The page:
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"You came back!"

Two weeks ago I had the pleasure of participating in our July workshop, which featured Ethnobotanist, Rose Bear Don't Walk of the Bitterroot Salish and Crow Tribes. During her session, Rose shared her passion for plants as more than just food. For her people, plant knowledge, preparation, consumption, and the social aspects of plant processing, all have the ability to improve the nutritional, emotional, spiritual, and cultural wellness of Indigenous Peoples. She went on to share that everyone can benefit from having a positive relationship with plants, and provided a few tools that all people can integrate into their daily lives to ensure we experience the beauty of interconnectedness that plants have to offer. One of my favourite teachings was related to her encouragement to greet plants with gratitude.

"When it comes to actually interacting and engaging with plants, gratitude is a really huge aspect of Indigenous methodologies. We don't just pick a plant and then go about our day. We say hi to the plant. Usually when I see a plant [that has returned] for the first time I get really excited because I think, 'oh my gosh, you came back!' It's really nice because it feels like you are seeing a relative again. So, you wouldn't just rip a relative out of the ground and throw it away. Honouring that relationship and being gracious and respectful is really important to maintaining that positive relationship. Some people leave offerings, and will bring tobacco, sage or sweetgrass, because the plants are giving their lives up for us to eat. But also, you can just say thank you in your head, or gently acknowledge the plant - because it is living too. It is a living, photosynthesizing being.”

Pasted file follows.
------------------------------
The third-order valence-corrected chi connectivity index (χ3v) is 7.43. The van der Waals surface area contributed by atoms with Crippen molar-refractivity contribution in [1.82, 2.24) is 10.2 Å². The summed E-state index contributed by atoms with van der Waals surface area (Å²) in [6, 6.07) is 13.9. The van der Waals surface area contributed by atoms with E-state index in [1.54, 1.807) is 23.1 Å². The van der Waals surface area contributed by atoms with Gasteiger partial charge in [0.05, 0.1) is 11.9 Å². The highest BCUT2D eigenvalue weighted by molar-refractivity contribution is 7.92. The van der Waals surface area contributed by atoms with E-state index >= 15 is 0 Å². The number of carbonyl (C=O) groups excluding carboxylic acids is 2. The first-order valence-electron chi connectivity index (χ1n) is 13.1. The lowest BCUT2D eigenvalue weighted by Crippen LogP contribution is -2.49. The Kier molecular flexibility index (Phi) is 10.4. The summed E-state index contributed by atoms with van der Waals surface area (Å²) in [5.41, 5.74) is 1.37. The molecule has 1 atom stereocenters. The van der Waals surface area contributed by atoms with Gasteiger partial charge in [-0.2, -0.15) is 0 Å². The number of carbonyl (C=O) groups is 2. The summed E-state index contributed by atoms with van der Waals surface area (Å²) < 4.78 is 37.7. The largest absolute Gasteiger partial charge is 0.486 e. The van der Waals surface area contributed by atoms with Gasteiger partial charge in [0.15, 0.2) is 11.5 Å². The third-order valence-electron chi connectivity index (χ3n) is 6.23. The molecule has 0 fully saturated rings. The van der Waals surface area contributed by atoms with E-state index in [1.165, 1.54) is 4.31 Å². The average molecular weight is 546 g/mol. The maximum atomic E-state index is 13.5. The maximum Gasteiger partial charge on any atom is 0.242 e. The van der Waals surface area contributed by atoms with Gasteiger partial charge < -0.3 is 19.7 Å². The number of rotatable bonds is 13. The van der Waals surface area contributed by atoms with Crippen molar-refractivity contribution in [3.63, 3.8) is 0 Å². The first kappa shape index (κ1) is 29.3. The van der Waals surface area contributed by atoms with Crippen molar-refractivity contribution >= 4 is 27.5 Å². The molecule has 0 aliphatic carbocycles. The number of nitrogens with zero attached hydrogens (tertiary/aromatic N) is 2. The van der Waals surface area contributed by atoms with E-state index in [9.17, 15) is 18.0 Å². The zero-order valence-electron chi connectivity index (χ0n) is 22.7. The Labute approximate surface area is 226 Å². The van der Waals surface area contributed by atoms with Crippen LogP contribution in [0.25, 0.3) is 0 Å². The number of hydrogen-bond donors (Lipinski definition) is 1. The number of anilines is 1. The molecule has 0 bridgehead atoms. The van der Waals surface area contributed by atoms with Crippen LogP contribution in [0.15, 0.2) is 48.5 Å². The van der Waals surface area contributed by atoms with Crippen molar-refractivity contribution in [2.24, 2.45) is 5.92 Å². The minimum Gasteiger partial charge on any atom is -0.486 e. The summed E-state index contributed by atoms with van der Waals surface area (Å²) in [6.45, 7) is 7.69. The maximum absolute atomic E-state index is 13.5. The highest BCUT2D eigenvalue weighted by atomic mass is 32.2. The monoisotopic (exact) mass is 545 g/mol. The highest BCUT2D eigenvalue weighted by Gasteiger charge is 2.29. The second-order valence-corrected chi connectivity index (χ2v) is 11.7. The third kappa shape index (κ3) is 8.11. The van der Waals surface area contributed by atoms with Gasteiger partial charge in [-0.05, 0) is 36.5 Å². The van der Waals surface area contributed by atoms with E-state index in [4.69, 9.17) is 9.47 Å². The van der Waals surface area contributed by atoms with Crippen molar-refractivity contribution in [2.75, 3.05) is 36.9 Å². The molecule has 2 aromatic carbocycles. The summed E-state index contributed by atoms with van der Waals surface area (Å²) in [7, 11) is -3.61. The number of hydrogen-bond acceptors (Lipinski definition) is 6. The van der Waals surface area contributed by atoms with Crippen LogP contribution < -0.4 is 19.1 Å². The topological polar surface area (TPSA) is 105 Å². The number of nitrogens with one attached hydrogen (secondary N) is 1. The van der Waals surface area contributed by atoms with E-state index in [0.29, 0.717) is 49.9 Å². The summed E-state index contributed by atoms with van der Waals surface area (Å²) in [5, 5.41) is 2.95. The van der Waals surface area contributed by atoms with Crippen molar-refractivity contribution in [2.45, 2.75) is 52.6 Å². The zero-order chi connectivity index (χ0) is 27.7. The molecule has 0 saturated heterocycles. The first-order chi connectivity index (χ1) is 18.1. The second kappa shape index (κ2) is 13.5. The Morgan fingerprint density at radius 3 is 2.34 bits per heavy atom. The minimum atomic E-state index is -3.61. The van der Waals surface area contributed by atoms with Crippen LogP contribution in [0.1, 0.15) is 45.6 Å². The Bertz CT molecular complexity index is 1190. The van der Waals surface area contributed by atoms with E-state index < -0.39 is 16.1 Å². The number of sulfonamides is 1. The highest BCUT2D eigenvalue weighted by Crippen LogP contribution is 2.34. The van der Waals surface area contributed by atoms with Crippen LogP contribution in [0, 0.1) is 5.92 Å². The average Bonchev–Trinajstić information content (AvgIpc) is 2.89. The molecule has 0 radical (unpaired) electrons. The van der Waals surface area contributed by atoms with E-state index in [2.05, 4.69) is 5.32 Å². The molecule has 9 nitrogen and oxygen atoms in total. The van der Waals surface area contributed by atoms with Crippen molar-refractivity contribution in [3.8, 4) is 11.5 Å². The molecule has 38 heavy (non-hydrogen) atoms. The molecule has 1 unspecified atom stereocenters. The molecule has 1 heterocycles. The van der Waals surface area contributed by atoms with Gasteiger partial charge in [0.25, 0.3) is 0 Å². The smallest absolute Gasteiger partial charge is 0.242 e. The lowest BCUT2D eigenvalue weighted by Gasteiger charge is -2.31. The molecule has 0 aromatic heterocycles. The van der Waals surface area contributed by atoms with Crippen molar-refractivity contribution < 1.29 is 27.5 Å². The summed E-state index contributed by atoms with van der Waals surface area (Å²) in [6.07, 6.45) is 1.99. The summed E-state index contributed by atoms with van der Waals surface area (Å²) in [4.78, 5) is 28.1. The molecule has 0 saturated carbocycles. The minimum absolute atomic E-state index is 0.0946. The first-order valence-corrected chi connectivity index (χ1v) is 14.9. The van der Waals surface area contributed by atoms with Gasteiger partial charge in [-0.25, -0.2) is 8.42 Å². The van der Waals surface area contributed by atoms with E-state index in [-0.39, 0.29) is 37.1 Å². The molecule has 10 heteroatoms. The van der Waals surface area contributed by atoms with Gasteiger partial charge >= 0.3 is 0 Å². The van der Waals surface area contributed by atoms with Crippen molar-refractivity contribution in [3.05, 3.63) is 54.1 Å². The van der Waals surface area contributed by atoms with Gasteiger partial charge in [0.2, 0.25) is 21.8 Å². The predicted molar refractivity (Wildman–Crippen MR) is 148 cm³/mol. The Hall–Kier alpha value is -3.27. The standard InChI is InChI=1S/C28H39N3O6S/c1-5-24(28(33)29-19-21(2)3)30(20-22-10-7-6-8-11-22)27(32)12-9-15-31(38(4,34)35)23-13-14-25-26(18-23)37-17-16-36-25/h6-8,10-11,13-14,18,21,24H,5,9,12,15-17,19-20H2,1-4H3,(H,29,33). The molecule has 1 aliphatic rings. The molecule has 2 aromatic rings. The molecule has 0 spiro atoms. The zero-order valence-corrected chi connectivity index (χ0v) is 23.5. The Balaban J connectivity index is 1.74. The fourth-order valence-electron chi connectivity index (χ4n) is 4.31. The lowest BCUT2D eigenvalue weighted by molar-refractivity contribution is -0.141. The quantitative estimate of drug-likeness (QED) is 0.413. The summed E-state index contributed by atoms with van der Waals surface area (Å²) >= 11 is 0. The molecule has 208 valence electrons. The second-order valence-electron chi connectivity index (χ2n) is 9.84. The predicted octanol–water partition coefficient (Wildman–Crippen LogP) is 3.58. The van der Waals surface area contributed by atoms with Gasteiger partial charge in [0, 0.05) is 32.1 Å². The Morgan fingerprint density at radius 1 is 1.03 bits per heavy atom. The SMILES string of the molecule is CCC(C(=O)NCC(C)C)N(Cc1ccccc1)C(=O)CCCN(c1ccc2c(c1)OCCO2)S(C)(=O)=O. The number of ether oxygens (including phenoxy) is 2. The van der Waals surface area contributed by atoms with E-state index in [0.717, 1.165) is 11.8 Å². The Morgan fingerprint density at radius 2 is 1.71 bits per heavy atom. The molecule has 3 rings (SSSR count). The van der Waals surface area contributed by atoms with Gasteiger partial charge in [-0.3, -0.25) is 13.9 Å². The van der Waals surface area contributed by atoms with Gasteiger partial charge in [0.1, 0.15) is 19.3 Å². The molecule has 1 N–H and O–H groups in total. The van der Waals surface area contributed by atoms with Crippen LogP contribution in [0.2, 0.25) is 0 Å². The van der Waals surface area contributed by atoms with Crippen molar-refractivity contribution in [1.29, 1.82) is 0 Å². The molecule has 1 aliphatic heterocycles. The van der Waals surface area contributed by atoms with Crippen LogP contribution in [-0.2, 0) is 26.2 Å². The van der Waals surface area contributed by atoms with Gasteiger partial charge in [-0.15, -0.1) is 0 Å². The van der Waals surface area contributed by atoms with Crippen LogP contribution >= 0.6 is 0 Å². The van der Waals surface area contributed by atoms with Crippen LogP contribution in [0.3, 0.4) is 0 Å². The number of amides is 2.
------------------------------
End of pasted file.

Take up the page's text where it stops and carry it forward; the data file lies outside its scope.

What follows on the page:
Last week I had the privilege of traveling to the traditional territory of the Southern Paiute Peoples, and during my time there I was grateful to experience a desert hike at Spring Mountain Ranch State Park. While I was walking, I kept reflecting on Rose's words as I took in the foreign flora that surrounded me. One plant in particular caught my eye - tall and bright red, with feathery tops. It twinged my brain - could it be? I took a photo, used the plant identification tool in my iPhone, and was excited to realize that I'd stumbled upon one of the plants Rose had referenced in her presentation. I had found Indian Paintbrush, whose traditional Salish name meaning 'thundersparks', which Rose explains "describes the interaction that happens when the lightning meets the earth".

It is enthralling to discover the things that I have the privilege to learn about, and witness them in their natural setting. Can you identify any local, Indigenous plants? Do you know their traditional names or purposes? I would love to hear, and invite you to share in the comments.

In learning,

Kim at Culturally Committed

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